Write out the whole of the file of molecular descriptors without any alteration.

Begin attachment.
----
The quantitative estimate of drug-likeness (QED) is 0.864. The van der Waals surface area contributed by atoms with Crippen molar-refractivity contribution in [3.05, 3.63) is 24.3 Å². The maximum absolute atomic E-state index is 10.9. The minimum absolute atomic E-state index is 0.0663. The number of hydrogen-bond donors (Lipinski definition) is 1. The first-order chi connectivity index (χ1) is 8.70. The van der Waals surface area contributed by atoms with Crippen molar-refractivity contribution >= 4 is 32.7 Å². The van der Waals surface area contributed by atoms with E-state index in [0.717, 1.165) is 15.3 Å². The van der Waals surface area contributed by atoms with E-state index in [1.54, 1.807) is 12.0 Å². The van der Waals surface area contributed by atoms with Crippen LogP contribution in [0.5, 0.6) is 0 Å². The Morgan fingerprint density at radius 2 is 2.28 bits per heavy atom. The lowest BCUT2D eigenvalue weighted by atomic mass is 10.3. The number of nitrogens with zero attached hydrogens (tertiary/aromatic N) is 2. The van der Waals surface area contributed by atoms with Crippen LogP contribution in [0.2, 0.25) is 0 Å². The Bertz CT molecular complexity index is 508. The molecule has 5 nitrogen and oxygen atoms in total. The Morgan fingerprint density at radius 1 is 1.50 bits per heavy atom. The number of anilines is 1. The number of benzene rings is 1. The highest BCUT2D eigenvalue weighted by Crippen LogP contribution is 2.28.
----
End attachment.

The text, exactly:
The quantitative estimate of drug-likeness (QED) is 0.864. The van der Waals surface area contributed by atoms with Crippen molar-refractivity contribution in [3.05, 3.63) is 24.3 Å². The maximum absolute atomic E-state index is 10.9. The minimum absolute atomic E-state index is 0.0663. The number of hydrogen-bond donors (Lipinski definition) is 1. The first-order chi connectivity index (χ1) is 8.70. The van der Waals surface area contributed by atoms with Crippen molar-refractivity contribution >= 4 is 32.7 Å². The van der Waals surface area contributed by atoms with E-state index in [0.717, 1.165) is 15.3 Å². The van der Waals surface area contributed by atoms with E-state index in [1.54, 1.807) is 12.0 Å². The van der Waals surface area contributed by atoms with Crippen LogP contribution in [0.5, 0.6) is 0 Å². The Morgan fingerprint density at radius 2 is 2.28 bits per heavy atom. The lowest BCUT2D eigenvalue weighted by atomic mass is 10.3. The number of nitrogens with zero attached hydrogens (tertiary/aromatic N) is 2. The van der Waals surface area contributed by atoms with Crippen LogP contribution in [0.2, 0.25) is 0 Å². The Bertz CT molecular complexity index is 508. The molecule has 5 nitrogen and oxygen atoms in total. The Morgan fingerprint density at radius 1 is 1.50 bits per heavy atom. The number of anilines is 1. The number of benzene rings is 1. The highest BCUT2D eigenvalue weighted by Crippen LogP contribution is 2.28.